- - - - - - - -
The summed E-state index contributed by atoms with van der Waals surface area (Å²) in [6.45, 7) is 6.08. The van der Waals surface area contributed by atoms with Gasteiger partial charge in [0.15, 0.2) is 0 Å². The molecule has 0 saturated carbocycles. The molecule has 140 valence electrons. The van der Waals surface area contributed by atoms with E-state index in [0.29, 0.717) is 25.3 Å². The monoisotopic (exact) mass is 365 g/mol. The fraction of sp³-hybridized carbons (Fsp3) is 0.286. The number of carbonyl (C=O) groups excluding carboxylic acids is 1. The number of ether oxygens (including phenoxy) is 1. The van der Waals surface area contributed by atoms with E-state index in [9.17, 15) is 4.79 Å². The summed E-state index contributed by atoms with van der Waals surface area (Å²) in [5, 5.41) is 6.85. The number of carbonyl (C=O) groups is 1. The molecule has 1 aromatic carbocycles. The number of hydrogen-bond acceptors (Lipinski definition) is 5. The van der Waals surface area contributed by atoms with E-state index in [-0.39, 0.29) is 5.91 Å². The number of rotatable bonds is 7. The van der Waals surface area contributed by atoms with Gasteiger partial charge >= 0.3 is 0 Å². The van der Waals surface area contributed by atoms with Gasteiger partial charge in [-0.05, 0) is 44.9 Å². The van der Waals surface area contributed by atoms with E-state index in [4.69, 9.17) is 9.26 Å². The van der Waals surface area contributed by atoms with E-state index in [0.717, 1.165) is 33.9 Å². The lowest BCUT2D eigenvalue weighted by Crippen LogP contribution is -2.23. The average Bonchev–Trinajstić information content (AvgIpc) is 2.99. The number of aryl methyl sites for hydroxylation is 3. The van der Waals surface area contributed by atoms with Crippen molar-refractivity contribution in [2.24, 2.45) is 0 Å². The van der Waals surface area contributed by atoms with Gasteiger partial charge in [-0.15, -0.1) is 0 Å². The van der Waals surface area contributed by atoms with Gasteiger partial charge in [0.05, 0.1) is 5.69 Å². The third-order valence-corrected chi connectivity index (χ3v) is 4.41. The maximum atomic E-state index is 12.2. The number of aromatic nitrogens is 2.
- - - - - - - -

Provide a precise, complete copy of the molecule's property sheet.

The summed E-state index contributed by atoms with van der Waals surface area (Å²) in [6.45, 7) is 6.08. The van der Waals surface area contributed by atoms with Gasteiger partial charge in [0.15, 0.2) is 0 Å². The molecule has 0 saturated carbocycles. The molecule has 140 valence electrons. The van der Waals surface area contributed by atoms with E-state index in [0.29, 0.717) is 25.3 Å². The monoisotopic (exact) mass is 365 g/mol. The fraction of sp³-hybridized carbons (Fsp3) is 0.286. The number of carbonyl (C=O) groups excluding carboxylic acids is 1. The number of ether oxygens (including phenoxy) is 1. The van der Waals surface area contributed by atoms with E-state index in [9.17, 15) is 4.79 Å². The summed E-state index contributed by atoms with van der Waals surface area (Å²) in [5, 5.41) is 6.85. The number of carbonyl (C=O) groups is 1. The molecule has 1 aromatic carbocycles. The number of hydrogen-bond acceptors (Lipinski definition) is 5. The van der Waals surface area contributed by atoms with E-state index in [-0.39, 0.29) is 5.91 Å². The number of rotatable bonds is 7. The van der Waals surface area contributed by atoms with Gasteiger partial charge >= 0.3 is 0 Å². The van der Waals surface area contributed by atoms with Gasteiger partial charge in [-0.05, 0) is 44.9 Å². The van der Waals surface area contributed by atoms with E-state index in [4.69, 9.17) is 9.26 Å². The van der Waals surface area contributed by atoms with E-state index in [0.717, 1.165) is 33.9 Å². The lowest BCUT2D eigenvalue weighted by Crippen LogP contribution is -2.23. The average Bonchev–Trinajstić information content (AvgIpc) is 2.99. The number of aryl methyl sites for hydroxylation is 3. The van der Waals surface area contributed by atoms with Crippen molar-refractivity contribution in [2.24, 2.45) is 0 Å². The van der Waals surface area contributed by atoms with Gasteiger partial charge in [-0.15, -0.1) is 0 Å². The van der Waals surface area contributed by atoms with Gasteiger partial charge in [0.05, 0.1) is 5.69 Å². The third-order valence-corrected chi connectivity index (χ3v) is 4.41. The maximum atomic E-state index is 12.2. The number of aromatic nitrogens is 2.